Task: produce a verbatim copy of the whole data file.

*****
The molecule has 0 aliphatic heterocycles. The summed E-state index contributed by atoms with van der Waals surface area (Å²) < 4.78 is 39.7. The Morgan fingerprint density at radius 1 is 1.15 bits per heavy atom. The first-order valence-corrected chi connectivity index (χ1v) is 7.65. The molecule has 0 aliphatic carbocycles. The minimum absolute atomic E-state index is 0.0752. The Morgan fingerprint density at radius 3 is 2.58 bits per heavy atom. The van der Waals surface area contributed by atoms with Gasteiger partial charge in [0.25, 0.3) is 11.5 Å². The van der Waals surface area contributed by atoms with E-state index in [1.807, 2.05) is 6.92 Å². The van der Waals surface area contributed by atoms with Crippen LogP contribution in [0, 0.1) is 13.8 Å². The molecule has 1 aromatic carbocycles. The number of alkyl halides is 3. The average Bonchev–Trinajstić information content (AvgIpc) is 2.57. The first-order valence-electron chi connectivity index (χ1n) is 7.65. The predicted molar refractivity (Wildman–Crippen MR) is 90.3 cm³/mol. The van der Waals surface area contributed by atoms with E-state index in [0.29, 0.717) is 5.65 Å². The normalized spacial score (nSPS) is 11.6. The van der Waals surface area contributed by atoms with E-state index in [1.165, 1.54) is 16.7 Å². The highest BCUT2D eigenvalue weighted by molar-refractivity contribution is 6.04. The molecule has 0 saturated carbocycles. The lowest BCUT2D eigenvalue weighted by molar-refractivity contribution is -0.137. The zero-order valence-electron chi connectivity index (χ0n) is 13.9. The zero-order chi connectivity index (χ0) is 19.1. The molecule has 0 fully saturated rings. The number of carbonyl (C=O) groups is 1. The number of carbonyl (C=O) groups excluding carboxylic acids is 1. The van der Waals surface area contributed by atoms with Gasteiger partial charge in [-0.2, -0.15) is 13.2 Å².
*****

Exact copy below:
The molecule has 0 aliphatic heterocycles. The summed E-state index contributed by atoms with van der Waals surface area (Å²) < 4.78 is 39.7. The Morgan fingerprint density at radius 1 is 1.15 bits per heavy atom. The first-order valence-corrected chi connectivity index (χ1v) is 7.65. The molecule has 0 aliphatic carbocycles. The minimum absolute atomic E-state index is 0.0752. The Morgan fingerprint density at radius 3 is 2.58 bits per heavy atom. The van der Waals surface area contributed by atoms with Gasteiger partial charge in [0.25, 0.3) is 11.5 Å². The van der Waals surface area contributed by atoms with E-state index in [1.807, 2.05) is 6.92 Å². The van der Waals surface area contributed by atoms with Crippen LogP contribution in [0, 0.1) is 13.8 Å². The molecule has 1 aromatic carbocycles. The number of alkyl halides is 3. The average Bonchev–Trinajstić information content (AvgIpc) is 2.57. The first-order valence-electron chi connectivity index (χ1n) is 7.65. The predicted molar refractivity (Wildman–Crippen MR) is 90.3 cm³/mol. The van der Waals surface area contributed by atoms with E-state index in [0.29, 0.717) is 5.65 Å². The normalized spacial score (nSPS) is 11.6. The van der Waals surface area contributed by atoms with E-state index in [1.165, 1.54) is 16.7 Å². The highest BCUT2D eigenvalue weighted by molar-refractivity contribution is 6.04. The molecule has 0 saturated carbocycles. The lowest BCUT2D eigenvalue weighted by molar-refractivity contribution is -0.137. The zero-order valence-electron chi connectivity index (χ0n) is 13.9. The zero-order chi connectivity index (χ0) is 19.1. The molecule has 0 fully saturated rings. The number of carbonyl (C=O) groups is 1. The number of carbonyl (C=O) groups excluding carboxylic acids is 1. The van der Waals surface area contributed by atoms with Gasteiger partial charge in [-0.2, -0.15) is 13.2 Å².